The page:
In the 84th minute of Manchester United’s astonishing 6-1 Premier League defeat to Tottenham last October, Luke Shaw, frustrated after being given the run-around by Son Heung-min and Serge Aurier all day, launched into a horrific tackle from behind on Lucas Moura.
The left back was lucky to escape with a yellow card when he should quite rightly have been sent off. On the touchline, his manager Ole Gunnar Solskjaer looked exasperated while in the other dugout, a certain Jose Mourinho might have raised a vindicated smirk.
Mourinho previously managed Shaw at Old Trafford and the player has since admitted the two didn’t get on, with Mourinho himself not shy in publicly criticising the player – both then and now.
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On that miserable afternoon, Shaw looked about as far away from an international quality defender as one might imagine, simply handing the outspoken Portuguese manager more ammunition.
Roll on eight months and as he hung up the cross that Harry Kane headed beyond the helpless George Buschan to put England 3-0 up in Rome, Shaw was on his way to completing, for some, a man-of-the-match performance as the Three Lions strolled into the Euro 2020 semi-final.
Along with his cross for Raheem Sterling to give England the lead against Germany three days before and the free-kick for club-mate Harry Maguire’s header five minutes earlier, the defender had registered his third assist of the tournament – only one behind the already-eliminated Steven Zuber of Switzerland.
It was a match that rubber-stamped Shaw’s rehabilitation and arguably secured his place in Gareth Southgate’s starting line-up for the remainder of the tournament, be that one game or two.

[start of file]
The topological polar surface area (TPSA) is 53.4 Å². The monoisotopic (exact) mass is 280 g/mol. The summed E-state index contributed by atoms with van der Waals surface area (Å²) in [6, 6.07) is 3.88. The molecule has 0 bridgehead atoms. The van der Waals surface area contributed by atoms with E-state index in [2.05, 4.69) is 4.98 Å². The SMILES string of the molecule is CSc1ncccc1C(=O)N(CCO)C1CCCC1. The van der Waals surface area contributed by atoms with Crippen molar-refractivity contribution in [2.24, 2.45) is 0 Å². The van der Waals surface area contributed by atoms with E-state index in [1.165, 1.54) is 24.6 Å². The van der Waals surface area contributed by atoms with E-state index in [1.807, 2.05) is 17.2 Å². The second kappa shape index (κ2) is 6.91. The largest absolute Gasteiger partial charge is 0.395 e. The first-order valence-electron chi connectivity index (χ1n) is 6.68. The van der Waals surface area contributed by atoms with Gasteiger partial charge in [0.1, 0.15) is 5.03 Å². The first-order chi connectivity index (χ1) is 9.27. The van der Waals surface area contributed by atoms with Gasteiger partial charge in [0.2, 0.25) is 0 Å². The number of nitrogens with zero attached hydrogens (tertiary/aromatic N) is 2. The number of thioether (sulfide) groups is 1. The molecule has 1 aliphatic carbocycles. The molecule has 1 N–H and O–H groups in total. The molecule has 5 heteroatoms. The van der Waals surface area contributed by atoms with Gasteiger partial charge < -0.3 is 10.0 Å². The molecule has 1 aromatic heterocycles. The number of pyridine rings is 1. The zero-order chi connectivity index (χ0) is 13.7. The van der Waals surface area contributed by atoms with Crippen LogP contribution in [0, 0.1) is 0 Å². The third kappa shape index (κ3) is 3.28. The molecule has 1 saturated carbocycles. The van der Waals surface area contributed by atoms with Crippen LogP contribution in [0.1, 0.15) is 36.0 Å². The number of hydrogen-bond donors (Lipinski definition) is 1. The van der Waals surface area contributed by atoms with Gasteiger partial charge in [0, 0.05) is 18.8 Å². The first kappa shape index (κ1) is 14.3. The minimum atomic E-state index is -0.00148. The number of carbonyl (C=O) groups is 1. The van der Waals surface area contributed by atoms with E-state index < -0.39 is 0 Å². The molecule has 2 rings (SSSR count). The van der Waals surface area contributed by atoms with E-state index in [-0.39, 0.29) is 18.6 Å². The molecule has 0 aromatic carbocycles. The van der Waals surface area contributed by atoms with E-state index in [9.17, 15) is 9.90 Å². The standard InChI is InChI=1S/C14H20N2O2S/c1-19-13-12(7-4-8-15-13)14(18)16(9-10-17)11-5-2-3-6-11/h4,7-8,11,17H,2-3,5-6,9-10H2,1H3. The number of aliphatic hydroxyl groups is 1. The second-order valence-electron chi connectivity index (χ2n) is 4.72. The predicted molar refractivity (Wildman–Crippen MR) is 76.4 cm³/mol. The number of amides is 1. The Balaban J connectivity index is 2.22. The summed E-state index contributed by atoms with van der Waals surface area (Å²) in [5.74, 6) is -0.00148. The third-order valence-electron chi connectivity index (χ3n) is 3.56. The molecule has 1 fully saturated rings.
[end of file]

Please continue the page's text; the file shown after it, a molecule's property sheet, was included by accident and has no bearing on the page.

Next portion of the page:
Shaw’s improvement over the course of last season for his club was notable with the player making six assists and scoring his only goal in a Manchester derby win at City as United finished runners up in the Premier League and Europa League.
At international level however, the 25-year-old’s career had seemed to have come to a standstill, with injuries and poor form leaving him on the periphery of the squad for a number of years.
In fact, after being recalled for the World Cup qualifiers in March this year, his selection for the match against Albania was Shaw’s first start since September 2018 – incidentally, he marked this return with an assist for Kane once again in a 2-0 win.
Ahead of the Euros however, Shaw was still expected to play second fiddle to Chelsea’s Ben Chilwell until the Champions League winning left back was forced to self-isolate due to Covid regulations.
Shaw seized his opportunity and after his impact in England’s last two games, he is expected to keep his place in the team.
Behind all this is the backdrop of an ongoing war of words with his former manager Mourinho who oversaw Shaw during the lowest point of his career when the two were at United.

Declan Rice, Luke Shaw and Mason Mount of England acknowledge the fans after victory in the UEFA Euro 2020 Championship Quarter-final match between Ukraine and England at Olimpico Stadium on July 03, 2021 in Rome, Italy

Image credit: Getty Images

A potentially career-threatening leg break in 2015 kept the player out of action for a number of months and by the time of his return, Mourinho was his manager and seemingly had no time for the player.
During his media duties for the tournament, Mourinho reopened the feud, describing Shaw's corner delivery as "dramatically bad'' against Czech Republic to which Shaw referred to the continued barbs as "strange".
However, even the newly-appointed Roma manager was impressed with Shaw’s display at the Stadio Olympico against Ukraine, describing him as getting "better and better".
Shaw has said he is ignoring his former boss' comments – good and bad – from now on, but should his form continue and he help England lift the trophy, it’s obvious who will have had the last laugh.
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